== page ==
Read the article here:

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Thursday, October 09, 2008

The dilemma with email spam

We all have our fair share of email spam every day we are dealing with. If you ask me I do not see any improvement in the number of spam messages I receive, no matter what legislation is passed or what "cool" anti-spam technology hits the market. My mailbox receives the same amount of spam messages now for years. Once in awhile it goes up a bit, usually when spammers discover a new way to get around anti-spam techniques (e.g. PDF Spam), and a couple of months later it goes down, when the anti-spam vendors have caught up with that new way of distributing spam. As with malicious code we are always one step behind. When is this going to change? Technically it could have changed years ago when major email providers (e.g. Yahoo, AOL, etc.) tried to implement better authentication/security into email. Unfortunately that lost momentum quickly due to the number of mail servers. We are actually facing the same problem with the DNS system, too many DNS servers to change if a new technology arrives, addressing the DNS security problems we have seen lately.

Here is an interesting article on how spammers check if they have a valid email account:

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Wednesday, October 08, 2008

Clickjacking - Serious security problems

Clickjacking is the latest flavor in attacks that "bad" people use to gain access to your information, money and even your web cam or microphone. Take a look at the YouTube video that shows how a simple online game can be used to enable cam and microphone to listen and watch you in front of your computer.

YouTube Video showing how it works:

Blog Entry about Click Jacking:

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Tuesday, October 07, 2008

VMware patches 64 Bit emulator bug

It is interesting how Vmware goes down the path of maturity as so many other vendors before. From "it is more secure" to it is just another piece that can fail and has flaws. This time Vmware is patching a serious problem with its 64-Bit emulator. An error in the 64-bit CPU emulation makes the CM jump to the wrong address when it receives a JMP instruction.

Read the article here:

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Study shows that hotel networks are lacking security

This does not surprise me at all. I have been talking about this for years. Sometimes "looking around" on a hotel network is like a who-is-who of consulting companies. Some of them happily naming their laptops with a name that includes the firm's name. Worse is that most laptops are configured to trust (at least to a certain degree) the local network, meaning in the worst case every machine on a hotel network can access another machine's services . To add to this scenario make it wireless...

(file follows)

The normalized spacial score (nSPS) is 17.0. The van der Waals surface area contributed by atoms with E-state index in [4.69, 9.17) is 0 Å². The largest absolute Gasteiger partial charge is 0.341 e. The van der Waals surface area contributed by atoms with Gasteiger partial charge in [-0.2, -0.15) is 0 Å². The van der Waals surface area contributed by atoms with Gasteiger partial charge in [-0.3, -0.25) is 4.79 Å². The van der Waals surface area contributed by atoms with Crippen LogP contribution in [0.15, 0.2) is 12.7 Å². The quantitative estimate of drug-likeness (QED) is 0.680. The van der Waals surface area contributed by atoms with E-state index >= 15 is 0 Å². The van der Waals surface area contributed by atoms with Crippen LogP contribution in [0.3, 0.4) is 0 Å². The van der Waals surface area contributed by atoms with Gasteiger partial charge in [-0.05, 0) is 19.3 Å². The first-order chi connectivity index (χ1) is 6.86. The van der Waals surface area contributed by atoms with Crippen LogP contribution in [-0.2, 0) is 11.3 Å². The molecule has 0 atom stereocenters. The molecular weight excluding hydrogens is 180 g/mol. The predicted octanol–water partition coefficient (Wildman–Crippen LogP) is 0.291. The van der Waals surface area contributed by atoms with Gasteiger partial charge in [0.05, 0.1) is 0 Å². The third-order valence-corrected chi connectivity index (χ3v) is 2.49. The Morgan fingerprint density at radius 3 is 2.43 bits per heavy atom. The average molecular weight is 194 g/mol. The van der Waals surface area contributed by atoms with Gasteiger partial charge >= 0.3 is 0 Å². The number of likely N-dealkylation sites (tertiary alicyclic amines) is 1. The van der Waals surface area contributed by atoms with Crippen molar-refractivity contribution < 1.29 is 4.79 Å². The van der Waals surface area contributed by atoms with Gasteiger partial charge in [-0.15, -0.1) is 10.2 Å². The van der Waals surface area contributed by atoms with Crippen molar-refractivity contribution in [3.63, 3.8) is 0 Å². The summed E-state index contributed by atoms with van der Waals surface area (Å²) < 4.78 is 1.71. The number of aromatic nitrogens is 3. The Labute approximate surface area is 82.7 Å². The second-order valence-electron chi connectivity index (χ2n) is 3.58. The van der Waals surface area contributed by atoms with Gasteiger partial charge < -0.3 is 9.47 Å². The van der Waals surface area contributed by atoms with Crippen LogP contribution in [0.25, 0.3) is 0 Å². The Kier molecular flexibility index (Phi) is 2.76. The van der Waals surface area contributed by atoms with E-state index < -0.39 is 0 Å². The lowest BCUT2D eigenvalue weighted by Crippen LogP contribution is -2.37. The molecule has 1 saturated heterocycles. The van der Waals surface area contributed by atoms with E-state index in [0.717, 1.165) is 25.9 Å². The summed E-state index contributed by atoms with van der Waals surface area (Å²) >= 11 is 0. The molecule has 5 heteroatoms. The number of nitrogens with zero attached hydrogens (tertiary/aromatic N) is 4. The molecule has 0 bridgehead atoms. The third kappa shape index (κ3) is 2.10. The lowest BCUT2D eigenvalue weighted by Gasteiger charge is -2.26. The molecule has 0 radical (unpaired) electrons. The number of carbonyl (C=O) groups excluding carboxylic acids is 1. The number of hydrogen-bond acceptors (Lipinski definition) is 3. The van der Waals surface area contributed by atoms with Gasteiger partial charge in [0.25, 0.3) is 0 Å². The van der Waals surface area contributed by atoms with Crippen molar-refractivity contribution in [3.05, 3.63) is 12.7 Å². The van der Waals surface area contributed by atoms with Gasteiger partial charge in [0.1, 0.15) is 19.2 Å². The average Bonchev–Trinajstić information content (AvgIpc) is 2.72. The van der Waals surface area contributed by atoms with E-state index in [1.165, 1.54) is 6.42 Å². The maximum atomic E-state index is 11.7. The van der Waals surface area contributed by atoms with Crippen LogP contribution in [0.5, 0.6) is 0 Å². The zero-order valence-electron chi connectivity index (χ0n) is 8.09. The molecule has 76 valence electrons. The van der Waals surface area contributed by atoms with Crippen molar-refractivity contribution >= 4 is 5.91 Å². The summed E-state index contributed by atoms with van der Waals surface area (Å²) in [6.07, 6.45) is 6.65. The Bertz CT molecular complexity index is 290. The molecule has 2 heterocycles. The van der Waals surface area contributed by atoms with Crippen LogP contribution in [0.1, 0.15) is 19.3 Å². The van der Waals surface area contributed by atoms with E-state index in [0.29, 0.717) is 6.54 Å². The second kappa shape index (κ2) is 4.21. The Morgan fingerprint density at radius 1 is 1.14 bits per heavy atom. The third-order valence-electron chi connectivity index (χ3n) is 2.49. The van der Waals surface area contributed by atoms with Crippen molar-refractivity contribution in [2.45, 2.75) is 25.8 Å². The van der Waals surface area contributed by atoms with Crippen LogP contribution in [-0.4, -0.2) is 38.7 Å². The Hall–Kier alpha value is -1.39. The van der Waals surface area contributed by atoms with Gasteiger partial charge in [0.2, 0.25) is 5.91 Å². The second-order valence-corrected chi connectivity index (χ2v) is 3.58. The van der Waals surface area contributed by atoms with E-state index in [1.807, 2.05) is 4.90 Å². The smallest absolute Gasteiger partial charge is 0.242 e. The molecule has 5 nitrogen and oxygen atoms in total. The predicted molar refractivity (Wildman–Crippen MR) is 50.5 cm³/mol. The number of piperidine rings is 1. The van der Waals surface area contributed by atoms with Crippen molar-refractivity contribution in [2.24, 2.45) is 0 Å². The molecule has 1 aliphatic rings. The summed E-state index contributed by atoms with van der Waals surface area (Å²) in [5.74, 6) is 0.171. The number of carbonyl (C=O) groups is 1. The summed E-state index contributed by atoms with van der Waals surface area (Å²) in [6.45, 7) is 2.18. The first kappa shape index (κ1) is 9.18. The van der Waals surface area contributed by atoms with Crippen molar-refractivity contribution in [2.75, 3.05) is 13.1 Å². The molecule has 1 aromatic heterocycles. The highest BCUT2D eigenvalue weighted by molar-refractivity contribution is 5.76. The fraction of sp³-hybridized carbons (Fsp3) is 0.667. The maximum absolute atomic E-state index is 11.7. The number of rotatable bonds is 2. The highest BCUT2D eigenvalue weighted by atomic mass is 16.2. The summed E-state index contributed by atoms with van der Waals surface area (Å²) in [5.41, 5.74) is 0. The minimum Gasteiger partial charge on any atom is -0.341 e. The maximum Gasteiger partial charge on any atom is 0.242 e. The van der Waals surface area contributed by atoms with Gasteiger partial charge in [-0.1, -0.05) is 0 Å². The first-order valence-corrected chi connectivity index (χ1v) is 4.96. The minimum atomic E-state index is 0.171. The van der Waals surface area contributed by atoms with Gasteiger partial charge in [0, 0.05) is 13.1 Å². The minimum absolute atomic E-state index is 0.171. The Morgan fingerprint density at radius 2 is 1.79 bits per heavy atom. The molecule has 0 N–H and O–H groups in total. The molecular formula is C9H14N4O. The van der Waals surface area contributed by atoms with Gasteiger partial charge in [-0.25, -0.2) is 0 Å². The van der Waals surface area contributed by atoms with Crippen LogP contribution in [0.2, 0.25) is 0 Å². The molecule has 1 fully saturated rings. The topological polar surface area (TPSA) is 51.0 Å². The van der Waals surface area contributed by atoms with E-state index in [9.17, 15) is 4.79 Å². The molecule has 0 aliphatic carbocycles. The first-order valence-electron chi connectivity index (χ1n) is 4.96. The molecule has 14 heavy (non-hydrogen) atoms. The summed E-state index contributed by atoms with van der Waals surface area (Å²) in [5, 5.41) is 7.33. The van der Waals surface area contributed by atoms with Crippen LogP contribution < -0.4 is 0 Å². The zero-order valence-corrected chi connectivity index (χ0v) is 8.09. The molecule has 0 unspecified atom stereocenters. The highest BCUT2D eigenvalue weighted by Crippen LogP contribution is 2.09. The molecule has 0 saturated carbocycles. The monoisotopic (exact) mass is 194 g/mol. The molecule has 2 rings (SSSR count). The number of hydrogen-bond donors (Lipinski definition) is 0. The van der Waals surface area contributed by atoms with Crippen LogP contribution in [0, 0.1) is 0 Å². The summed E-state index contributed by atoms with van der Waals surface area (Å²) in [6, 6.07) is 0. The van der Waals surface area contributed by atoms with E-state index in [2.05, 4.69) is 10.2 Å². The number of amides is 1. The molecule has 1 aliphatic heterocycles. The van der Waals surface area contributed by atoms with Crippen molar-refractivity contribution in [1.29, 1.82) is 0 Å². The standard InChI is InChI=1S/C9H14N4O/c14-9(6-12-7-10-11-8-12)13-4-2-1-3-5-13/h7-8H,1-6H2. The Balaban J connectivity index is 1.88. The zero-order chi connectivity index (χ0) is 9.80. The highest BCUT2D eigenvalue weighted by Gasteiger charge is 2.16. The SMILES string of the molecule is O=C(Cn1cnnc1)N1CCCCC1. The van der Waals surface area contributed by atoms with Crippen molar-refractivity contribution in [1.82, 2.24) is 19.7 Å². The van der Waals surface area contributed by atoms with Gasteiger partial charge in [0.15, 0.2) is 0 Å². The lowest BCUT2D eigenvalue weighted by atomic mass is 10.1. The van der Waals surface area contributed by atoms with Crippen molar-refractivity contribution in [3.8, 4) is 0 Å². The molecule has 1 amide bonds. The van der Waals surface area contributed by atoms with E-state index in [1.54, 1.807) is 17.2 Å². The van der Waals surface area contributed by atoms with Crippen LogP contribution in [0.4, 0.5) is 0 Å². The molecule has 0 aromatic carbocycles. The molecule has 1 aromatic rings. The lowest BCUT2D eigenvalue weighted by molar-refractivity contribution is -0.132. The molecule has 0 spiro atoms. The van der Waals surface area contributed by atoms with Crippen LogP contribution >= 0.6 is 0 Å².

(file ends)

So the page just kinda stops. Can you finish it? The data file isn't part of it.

Cornell did their own study which shows that most U.S hotels are vulnerable to malicious attacks and are "ill prepared" to protect their guests from Internet security problems.

Read the full article:

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Stolen republican party laptop had no security safeguards in place

This is like the never ending repeats and repeats. You would think that the government or in this case politicians and their staff learnt from the past. Not the recent past but maybe from the last three years? What is really interesting is that the victims now also publicly admit that the stolen laptop contains "...the type of stuff we wouldn't want another campaign to have,...” . Wonderful, now the thiefs know that they can get even more money for the laptop...I guess from either party.

Read the full article:

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Monday, October 06, 2008

Was Forever 21 wrongly certified PCI compliant?

The risk of being security professionals...I find it shocking and entertaining at the same time that a merchant takes a PCI certification as an excuse for lack of security and responsibility.

Breached clothing retailer Forever 21, which last week said it has been Payment Card Industry (PCI) compliant since 2007, apparently should have never been certified.
The Los Angeles-based company told a retail blog this week that its PCI Data Security Standard assessor failed to unearth tens of thousands of credit card files that it was unknowingly storing despite being unauthorized to do so.

Read the full article:

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Researcher finds server with stolen FTP credentials

An Israeli researcher has uncovered a criminal server containing the FTP account credentials for nearly 100,000 legitimate websites across 86 countries, including the U.S. Postal Service and several universities here.

Of the 200,000 credentials the criminals were storing, the criminals deemed 107,000 to be valid and some 80,000 led to web content, he said. More than 60 percent were associated with web servers in Europe, but many U.S. organizations were victimized, including the University of Pennsylvania's Wharton School and the University of Southern California.

Read the full article:

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Data Breaches Expose About 30M Records in '08